Georgia is set to begin its five-week spring practice schedule Tuesday.
The Bulldogs will have 15 total practices, including the annual G-Day spring game on April 22. This gives head coach Kirby Smart and his coaching staff a chance to evaluate the 2017 roster and see what can be improved upon once August rolls around.
Coming off of an 8-5 season, Georgia will look to improve its win total in a major way.
Here are five questions on Georgia’s program entering spring practice:
Which five will begin and end the spring on the offensive line?
Georgia lost tackle Tyler Catalina, center Brandon Kublanow and guard Greg Pyke to graduation, although three linemen with experience do return in Isaiah Wynn, Lamont Gaillard and Dyshon Sims.
But where exactly will these three line up when practice starts? One educated guess would be that Wynn begins at left tackle and Gaillard at center. As for Sims, he could line up at either guard spot or right tackle.
While junior college transfer D’Marcus Hayes will surely get reps at both left and right tackle this spring, Georgia will probably have him begin on the second team. This means Solomon Kindley, Pat Allen and Ben Cleveland could get a crack at the guard spots. If two of those open on the first team at guard, Sims would line up at right tackle. If Sims is inside, Allen, Kendall Baker or Aulden Bynum would be candidates to begin practice at right tackle.
By the end of spring practice, the goal is likely be for Hayes to line up at left tackle. At 6-foot-6 and 320 pounds, Hayes is the prototype for what offensive coordinator Jim Chaney and offensive line coach Sam Pittman want at the position. The offensive line will continue to compete through the offseason, especially with five talented freshmen arriving in the summer.
How well will freshman defenders acclimate?
Three of Georgia’s freshman early enrollees are on the defensive side of the ball. How well they are able to grasp defensive coordinator Mel Tucker’s scheme will go a long way for early playing time.
As for the secondary, there are two roles in Georgia’s secondary that up for grabs with Maurice Smith and Quincy Mauger graduating.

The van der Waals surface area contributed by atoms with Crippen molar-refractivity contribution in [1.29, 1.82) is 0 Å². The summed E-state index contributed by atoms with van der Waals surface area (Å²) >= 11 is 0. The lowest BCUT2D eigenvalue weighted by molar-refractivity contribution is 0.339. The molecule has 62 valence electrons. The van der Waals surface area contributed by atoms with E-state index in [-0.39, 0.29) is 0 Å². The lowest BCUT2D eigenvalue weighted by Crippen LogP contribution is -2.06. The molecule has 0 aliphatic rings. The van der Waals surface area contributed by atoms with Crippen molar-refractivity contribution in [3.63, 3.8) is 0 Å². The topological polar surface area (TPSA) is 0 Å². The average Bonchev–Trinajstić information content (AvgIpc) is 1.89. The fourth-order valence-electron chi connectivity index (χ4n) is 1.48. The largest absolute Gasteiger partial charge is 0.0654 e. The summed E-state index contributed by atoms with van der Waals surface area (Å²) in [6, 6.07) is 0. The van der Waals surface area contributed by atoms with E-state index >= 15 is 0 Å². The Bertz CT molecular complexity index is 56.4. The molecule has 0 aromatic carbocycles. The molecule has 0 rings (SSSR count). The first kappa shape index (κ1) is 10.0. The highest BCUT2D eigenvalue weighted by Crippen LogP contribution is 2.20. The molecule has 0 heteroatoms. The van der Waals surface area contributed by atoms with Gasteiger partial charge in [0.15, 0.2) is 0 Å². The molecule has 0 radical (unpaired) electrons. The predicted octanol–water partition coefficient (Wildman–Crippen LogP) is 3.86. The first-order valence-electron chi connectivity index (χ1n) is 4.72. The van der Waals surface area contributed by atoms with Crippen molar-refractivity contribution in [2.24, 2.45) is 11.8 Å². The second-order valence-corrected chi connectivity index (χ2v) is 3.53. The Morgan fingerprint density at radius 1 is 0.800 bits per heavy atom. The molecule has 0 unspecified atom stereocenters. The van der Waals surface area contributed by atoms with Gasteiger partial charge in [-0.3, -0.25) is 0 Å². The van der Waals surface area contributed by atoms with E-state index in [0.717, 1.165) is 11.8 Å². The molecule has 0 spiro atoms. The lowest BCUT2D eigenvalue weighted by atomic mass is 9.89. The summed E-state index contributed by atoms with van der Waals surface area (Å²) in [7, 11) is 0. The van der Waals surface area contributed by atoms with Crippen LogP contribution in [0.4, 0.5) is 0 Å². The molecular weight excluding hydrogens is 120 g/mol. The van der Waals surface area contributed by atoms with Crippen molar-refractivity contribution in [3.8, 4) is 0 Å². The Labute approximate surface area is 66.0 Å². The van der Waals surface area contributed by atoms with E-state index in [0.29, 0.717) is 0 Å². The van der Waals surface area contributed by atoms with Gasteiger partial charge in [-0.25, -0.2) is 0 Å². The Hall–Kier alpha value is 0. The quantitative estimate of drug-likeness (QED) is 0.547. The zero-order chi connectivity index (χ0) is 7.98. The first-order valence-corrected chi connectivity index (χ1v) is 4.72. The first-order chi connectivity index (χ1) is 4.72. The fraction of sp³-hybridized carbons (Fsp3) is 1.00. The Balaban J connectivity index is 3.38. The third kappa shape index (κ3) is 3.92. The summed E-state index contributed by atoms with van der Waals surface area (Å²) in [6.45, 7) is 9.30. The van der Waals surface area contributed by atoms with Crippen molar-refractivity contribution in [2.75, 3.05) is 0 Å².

Rising sophomore Tyrique McGhee would seemingly be the leader for Georgia’s starting nickel back spot. But Deangelo Gibbs is talented enough to compete for early playing time and could get a close look there.
Georgia ran plenty of three-safety sets in its dime package a year ago, which could serve as a way for Richard LeCounte III to get on the field. With Roquan Smith (upper body injury) banged up, Monty Rice may see some early reps with the second group, considering an opportunity for Tae Crowder to get some first-team work could emerge.
How much will Fromm push Eason?
Since freshman Jake Fromm arrived in January, Smart has raved about how much he has already pushed Jacob Eason from a competitive standpoint.
When practice begins, it will be the first time to compare the young quarterbacks. It would take a lot for Fromm to ultimately unseat Eason, a quarterback who started 12 of 13 games and kept mistakes at a minimum.
But based on how Smart has referred to Fromm thus far, this will be something to watch. If anything, Eason’s game could see significant improvement if Fromm is as advertised, simply because of how much added pressure will be on the Lake Stevens, Washington native to further step up his level of play.
What will Georgia do with Hardman over the next five weeks?
Mecole Hardman arrived to Georgia as a highly-touted offensive playmaker.
Moving to defense, Hardman spent his first season as a rarely-used backup at cornerback and on special teams. Since Georgia only has four cornerbacks on scholarship for the spring – Hardman, McGhee, Malkom Parrish and Deandre Baker – it’s likely the Elberton native stays on the defensive side of the ball.
But it will be interesting to see whether Hardman starts seeing some offensive reps. Five cornerbacks will enroll over the summer, boosting the depth at the position. If Hardman doesn’t separate himself at cornerback, he could be a key candidate to move to the offensive side of the ball, especially since Isaiah McKenzie left for the NFL draft.
Which defensive linemen make biggest leap?
Even if he was enrolled in classes for the spring, Trenton Thompson wouldn’t participate in spring practice due to his shoulder injury. His absence should open up some valuable first-team reps to other defensive linemen in this rotation.
Julian Rochester and David Marshall had the most productive first-year seasons of the four rising sophomore defensive linemen. So this spring could be a chance for Michail Carter and Tyler Clark to further their development. Jonathan Ledbetter played well following his six-game suspension to start the season and could be in for a big spring as well.
Justin Young will be an interesting player to watch, considering he played well when called upon at times during the 2016 season.